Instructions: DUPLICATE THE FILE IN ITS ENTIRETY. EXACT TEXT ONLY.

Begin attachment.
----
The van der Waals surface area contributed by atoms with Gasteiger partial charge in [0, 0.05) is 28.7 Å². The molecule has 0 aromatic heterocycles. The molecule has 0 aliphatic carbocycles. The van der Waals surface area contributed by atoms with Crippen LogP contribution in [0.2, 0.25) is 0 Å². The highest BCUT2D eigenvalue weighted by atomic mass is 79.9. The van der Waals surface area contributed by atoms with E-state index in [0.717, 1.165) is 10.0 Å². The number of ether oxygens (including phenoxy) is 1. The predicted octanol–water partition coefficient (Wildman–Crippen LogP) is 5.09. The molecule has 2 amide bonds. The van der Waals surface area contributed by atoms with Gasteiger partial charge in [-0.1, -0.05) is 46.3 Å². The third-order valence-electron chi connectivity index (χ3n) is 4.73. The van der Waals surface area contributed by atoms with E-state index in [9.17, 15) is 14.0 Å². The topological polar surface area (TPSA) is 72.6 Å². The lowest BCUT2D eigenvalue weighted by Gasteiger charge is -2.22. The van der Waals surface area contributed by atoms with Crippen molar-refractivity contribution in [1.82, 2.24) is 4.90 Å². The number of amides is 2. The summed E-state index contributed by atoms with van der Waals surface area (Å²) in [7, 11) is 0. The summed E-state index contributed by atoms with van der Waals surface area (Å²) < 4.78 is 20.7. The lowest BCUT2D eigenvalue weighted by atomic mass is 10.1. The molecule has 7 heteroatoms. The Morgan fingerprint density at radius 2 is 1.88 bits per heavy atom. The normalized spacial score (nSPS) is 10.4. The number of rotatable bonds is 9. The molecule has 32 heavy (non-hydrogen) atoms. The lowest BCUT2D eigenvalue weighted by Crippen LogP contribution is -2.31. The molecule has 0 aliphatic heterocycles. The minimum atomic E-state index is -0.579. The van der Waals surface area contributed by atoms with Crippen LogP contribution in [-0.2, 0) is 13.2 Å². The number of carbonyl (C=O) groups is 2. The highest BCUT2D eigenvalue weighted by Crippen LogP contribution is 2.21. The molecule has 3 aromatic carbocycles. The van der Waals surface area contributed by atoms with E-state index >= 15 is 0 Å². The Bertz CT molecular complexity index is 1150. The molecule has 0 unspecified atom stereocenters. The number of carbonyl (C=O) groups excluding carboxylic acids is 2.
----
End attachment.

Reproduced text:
The van der Waals surface area contributed by atoms with Gasteiger partial charge in [0, 0.05) is 28.7 Å². The molecule has 0 aromatic heterocycles. The molecule has 0 aliphatic carbocycles. The van der Waals surface area contributed by atoms with Crippen LogP contribution in [0.2, 0.25) is 0 Å². The highest BCUT2D eigenvalue weighted by atomic mass is 79.9. The van der Waals surface area contributed by atoms with E-state index in [0.717, 1.165) is 10.0 Å². The number of ether oxygens (including phenoxy) is 1. The predicted octanol–water partition coefficient (Wildman–Crippen LogP) is 5.09. The molecule has 2 amide bonds. The van der Waals surface area contributed by atoms with Gasteiger partial charge in [-0.1, -0.05) is 46.3 Å². The third-order valence-electron chi connectivity index (χ3n) is 4.73. The van der Waals surface area contributed by atoms with E-state index in [9.17, 15) is 14.0 Å². The topological polar surface area (TPSA) is 72.6 Å². The lowest BCUT2D eigenvalue weighted by Gasteiger charge is -2.22. The van der Waals surface area contributed by atoms with Crippen molar-refractivity contribution in [1.82, 2.24) is 4.90 Å². The number of amides is 2. The summed E-state index contributed by atoms with van der Waals surface area (Å²) in [7, 11) is 0. The summed E-state index contributed by atoms with van der Waals surface area (Å²) < 4.78 is 20.7. The lowest BCUT2D eigenvalue weighted by atomic mass is 10.1. The molecule has 7 heteroatoms. The Morgan fingerprint density at radius 2 is 1.88 bits per heavy atom. The normalized spacial score (nSPS) is 10.4. The number of rotatable bonds is 9. The molecule has 32 heavy (non-hydrogen) atoms. The lowest BCUT2D eigenvalue weighted by Crippen LogP contribution is -2.31. The molecule has 0 aliphatic heterocycles. The minimum atomic E-state index is -0.579. The van der Waals surface area contributed by atoms with Crippen LogP contribution in [-0.2, 0) is 13.2 Å². The number of carbonyl (C=O) groups is 2. The highest BCUT2D eigenvalue weighted by Crippen LogP contribution is 2.21. The molecule has 3 aromatic carbocycles. The van der Waals surface area contributed by atoms with E-state index >= 15 is 0 Å². The Bertz CT molecular complexity index is 1150. The molecule has 0 unspecified atom stereocenters. The number of carbonyl (C=O) groups excluding carboxylic acids is 2.